Morrison and his collaborators lift the lid on his extraordinary art
WARNER BROS, 1970
Living in Woodstock with new wife Janet Planet, Morrison recruits a band of vibrant young local musicians. Early in the sessions he breaks messily from Merenstein, but the record he delivers is a classic: a clean, punchy blend of soul, jazz, folk and country rock.
JEF LABES (PIANO, ORGAN): Van was living in a house on top of Ohayo Mountain. We’d rehearse in his living room, and you could look down for miles into this big reservoir. It was just a gorgeous place to make music. There was a simplicity to it. He’d come out of Astral Weeks, which had only sold 10,000 copies, so he was hanging by a thread. On the first session in New York we recorded with most of the guys on Astral Weeks – fantastic guys, all experienced jazz players – but it was obvious that everything was going to sound like Astral Weeks again, and there was a feeling among us that that was not going to wash. Van was pretty firm that he wanted to use us and not them, so there was a stand-off with Lew. After that, Van was running the show.
He definitely was trying to create something radio- friendly. He owed that to the record company and himself. A lot of the sound was kind of a tribute to The Band, because Van was very close to those guys and loved their music. Their very simple yet expressive work was the guiding principle of Moondance. I remember “Moondance” itself was a big question mark. It was jazzy, and didn’t seem to belong in the pack. The first time we recorded it, it came out really well, but Van thought there must be a catch. So we did it about a dozen times, and ended up going back to the first one. He liked to sing live along with the track, because Sinatra did that. He loved having a first-take vocal. He was looking for the magic.
GARY MALLABER (DRUMS): I don’t remember a bad moment. He was mellow, he was pleasant, flowing with everything. As soon as he hit that top falsetto on “Crazy Love”, I said to Van, “Look, there’s a set of vibraphones in the corner just screaming to be on this song,” and he was gracious. “OK, go ahead. Sure.” It gave it another texture. He let us sing the background vocals on “Caravan”. On “Into The Mystic” he overdubbed the horn through a Leslie speaker. When Van began that song on the acoustic guitar and started singing, that’s when I knew something extraordinary was happening. We’d messed with it a little bit in Woodstock, but it was nothing like going after it in the studio. It was like the difference between a flight simulator and actually taking off! The hairs on my arms shot up. I was lost in listening to the cut and playing on it at the same time. It was like time-travelling.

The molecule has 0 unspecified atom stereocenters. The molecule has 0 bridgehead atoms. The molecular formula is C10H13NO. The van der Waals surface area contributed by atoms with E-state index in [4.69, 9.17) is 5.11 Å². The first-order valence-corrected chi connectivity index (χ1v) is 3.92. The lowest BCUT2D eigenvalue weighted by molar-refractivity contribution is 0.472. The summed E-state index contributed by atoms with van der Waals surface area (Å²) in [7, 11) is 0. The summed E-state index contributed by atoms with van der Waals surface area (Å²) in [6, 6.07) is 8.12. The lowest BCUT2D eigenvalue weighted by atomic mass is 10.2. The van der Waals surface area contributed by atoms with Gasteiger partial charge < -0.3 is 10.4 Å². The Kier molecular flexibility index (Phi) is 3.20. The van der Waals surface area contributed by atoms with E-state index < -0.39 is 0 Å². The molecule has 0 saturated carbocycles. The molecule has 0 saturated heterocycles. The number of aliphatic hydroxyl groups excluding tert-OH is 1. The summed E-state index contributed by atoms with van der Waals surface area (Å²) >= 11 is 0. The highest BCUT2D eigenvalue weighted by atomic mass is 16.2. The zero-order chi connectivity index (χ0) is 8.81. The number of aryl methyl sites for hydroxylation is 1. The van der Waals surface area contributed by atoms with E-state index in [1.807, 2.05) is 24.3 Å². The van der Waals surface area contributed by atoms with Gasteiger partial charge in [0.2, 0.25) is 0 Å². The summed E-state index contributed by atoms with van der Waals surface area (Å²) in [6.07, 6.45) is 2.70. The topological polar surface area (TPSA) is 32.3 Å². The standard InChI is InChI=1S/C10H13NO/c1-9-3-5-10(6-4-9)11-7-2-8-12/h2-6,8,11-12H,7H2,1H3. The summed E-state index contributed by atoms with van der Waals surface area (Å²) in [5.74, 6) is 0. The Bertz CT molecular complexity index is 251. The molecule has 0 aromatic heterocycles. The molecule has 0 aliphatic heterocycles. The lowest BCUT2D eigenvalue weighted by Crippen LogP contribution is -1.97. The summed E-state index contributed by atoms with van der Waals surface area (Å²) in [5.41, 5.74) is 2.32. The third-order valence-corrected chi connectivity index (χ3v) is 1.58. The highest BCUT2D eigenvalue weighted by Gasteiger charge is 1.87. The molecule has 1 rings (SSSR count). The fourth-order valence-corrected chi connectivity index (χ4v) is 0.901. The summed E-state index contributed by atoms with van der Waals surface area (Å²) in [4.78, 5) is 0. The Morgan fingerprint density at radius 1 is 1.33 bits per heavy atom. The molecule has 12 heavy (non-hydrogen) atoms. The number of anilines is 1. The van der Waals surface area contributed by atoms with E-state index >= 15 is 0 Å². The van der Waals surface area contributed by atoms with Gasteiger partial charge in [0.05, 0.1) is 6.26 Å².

JOHN PLATANIA (GUITAR): The high point for me was a jam called “Caledonia Soul Music”, which was never released. Van was doing his stream-of-consciousness thing, it went on for about 15 minutes. I remember grabbing a beer bottle and using that as a slide. It was wild. The only direction he gave me on the whole album was, “Don’t step on my vocals!”
ELLIOT SCHEINER (ENGINEER): He never said a word about sonics. He would never say, “I don’t like that drum sound, or the way the guitar sounds.” It wasn’t as important to him as the actual notes. We finished just before Christmas, and there was a tight deadline on turning in the album. Van didn’t want to be in New York over the holidays, so he went back to Woodstock and told me to mix it. I sent a copy up, and you could tell he was happy with what he had. There was no sense of, “Oh man, this is a seminal album,” but everyone knew it was great.